McCrory talks winter storm, avoids climate change on 'Face the Nation'
Posted February 16
Raleigh, N.C. — Appearing on CBS News' "Face the Nation" Sunday to talk about the winter storm that shut down the state last week, Gov. Pat McCrory sidestepped a pointed question about his position on climate change.
The question from host Bob Schieffer came at the end of a segment on North Carolina's response to the storm.
"Governor, a couple of years ago, you made a remark that caught a lot of people's attention. You said that global warming is 'in God's hands,'" Schieffer said. "After what you've - going through this thing, do you still feel that way? Is there something we ought to be doing about it in the meantime?"
"I think someone took a chop off the total sentence there," McCrory responded. "I will say this: I feel that there's always been climate change. The debate is, really, how much of it is man-made and how much will it cost to have any impact on climate change.
"My main argument is, let's clean up the environment, and as mayor and now as governor, I'm spending my time cleaning our air, cleaning our water, cleaning the ground," he continued. "I think that's where the argument should be on both the left and the right, and if that has an impact on climate change, good. But I think that's where the real argument should be, is doing what we can to clean up our environment.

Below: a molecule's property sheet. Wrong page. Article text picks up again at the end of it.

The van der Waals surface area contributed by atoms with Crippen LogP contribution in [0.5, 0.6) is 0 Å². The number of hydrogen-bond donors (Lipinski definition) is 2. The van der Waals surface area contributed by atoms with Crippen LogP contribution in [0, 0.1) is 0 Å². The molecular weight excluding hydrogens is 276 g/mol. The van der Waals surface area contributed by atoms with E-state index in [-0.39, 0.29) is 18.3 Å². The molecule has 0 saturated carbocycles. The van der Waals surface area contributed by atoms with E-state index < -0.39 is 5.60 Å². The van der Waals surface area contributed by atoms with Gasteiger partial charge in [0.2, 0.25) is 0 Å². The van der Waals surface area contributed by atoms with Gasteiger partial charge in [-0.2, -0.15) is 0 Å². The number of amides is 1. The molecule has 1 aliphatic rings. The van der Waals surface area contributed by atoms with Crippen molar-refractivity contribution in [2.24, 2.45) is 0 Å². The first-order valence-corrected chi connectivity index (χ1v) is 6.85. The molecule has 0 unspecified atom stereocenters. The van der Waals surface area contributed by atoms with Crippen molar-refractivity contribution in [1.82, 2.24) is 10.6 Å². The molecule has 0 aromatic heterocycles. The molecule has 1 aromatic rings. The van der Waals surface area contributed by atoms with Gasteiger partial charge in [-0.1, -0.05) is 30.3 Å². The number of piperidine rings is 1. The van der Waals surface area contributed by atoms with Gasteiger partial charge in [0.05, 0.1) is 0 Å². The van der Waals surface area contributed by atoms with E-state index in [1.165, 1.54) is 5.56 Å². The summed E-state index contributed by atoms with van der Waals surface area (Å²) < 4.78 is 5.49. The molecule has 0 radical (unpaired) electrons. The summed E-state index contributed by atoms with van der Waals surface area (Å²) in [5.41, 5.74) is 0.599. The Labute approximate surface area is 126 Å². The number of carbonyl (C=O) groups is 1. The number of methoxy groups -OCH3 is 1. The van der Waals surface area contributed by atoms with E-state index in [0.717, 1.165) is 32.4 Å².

"We also have to look for cost-effective ways to do it because, as governor, we're walking that fine line of keeping our environment clean but also continuing economic recovery and making sure things like power are affordable for the consumer," the governor concluded.
Schieffer did not ask about the state's other big recent story, the Dan River coal ash spill, or about the federal investigation of it launched last week. Both McCrory's administration and his longtime former employer, Duke Energy, have received subpoenas for documentation or communications pertaining to that coal ash pond.
Officials with the Department of Environment and Natural Resources are expected to field questions about the coal ash spill at a Monday meeting of the state's Environmental Review Commission.
Out of context?
The quote Schieffer was referring to was accurate in context. It came during an interview McCrory did with Hickory talk-radio WHKY in April 2008, during his first campaign for governor. The host asked McCrory about "his stance on global warming" and what he would do about it as governor.
"I believe in cleaning the environment," McCrory responded at the time. "I don't get caught up in the 'global warming' debate because I frankly think some things are out of our hands. It's in God's hands, and frankly, the world has been warming for a long time."